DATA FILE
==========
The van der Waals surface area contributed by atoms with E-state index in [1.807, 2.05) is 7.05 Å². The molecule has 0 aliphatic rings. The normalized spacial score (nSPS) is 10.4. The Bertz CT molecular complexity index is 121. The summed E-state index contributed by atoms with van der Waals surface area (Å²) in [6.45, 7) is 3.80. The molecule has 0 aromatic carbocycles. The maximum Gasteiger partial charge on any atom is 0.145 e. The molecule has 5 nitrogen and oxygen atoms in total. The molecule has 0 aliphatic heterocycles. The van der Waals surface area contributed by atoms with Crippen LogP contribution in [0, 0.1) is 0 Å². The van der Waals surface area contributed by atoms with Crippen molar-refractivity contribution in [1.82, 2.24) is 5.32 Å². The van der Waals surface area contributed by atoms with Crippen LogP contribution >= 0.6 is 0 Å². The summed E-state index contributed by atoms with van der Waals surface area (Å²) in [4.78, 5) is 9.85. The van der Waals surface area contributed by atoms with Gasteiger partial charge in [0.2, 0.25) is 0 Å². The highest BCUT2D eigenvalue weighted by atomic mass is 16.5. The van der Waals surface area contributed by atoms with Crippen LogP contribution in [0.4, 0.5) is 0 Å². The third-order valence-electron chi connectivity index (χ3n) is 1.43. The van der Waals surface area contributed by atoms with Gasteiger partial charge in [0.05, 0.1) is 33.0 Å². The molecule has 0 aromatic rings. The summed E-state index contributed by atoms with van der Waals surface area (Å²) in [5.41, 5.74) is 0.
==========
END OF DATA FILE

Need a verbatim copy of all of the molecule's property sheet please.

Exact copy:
The van der Waals surface area contributed by atoms with E-state index in [1.807, 2.05) is 7.05 Å². The molecule has 0 aliphatic rings. The normalized spacial score (nSPS) is 10.4. The Bertz CT molecular complexity index is 121. The summed E-state index contributed by atoms with van der Waals surface area (Å²) in [6.45, 7) is 3.80. The molecule has 0 aromatic carbocycles. The maximum Gasteiger partial charge on any atom is 0.145 e. The molecule has 5 nitrogen and oxygen atoms in total. The molecule has 0 aliphatic heterocycles. The van der Waals surface area contributed by atoms with Crippen LogP contribution in [0, 0.1) is 0 Å². The van der Waals surface area contributed by atoms with Crippen molar-refractivity contribution in [1.82, 2.24) is 5.32 Å². The van der Waals surface area contributed by atoms with Crippen LogP contribution >= 0.6 is 0 Å². The summed E-state index contributed by atoms with van der Waals surface area (Å²) in [4.78, 5) is 9.85. The van der Waals surface area contributed by atoms with Gasteiger partial charge in [0.2, 0.25) is 0 Å². The highest BCUT2D eigenvalue weighted by atomic mass is 16.5. The van der Waals surface area contributed by atoms with Crippen LogP contribution in [0.4, 0.5) is 0 Å². The third-order valence-electron chi connectivity index (χ3n) is 1.43. The van der Waals surface area contributed by atoms with Gasteiger partial charge in [0.05, 0.1) is 33.0 Å². The molecule has 0 aromatic rings. The summed E-state index contributed by atoms with van der Waals surface area (Å²) in [5.41, 5.74) is 0.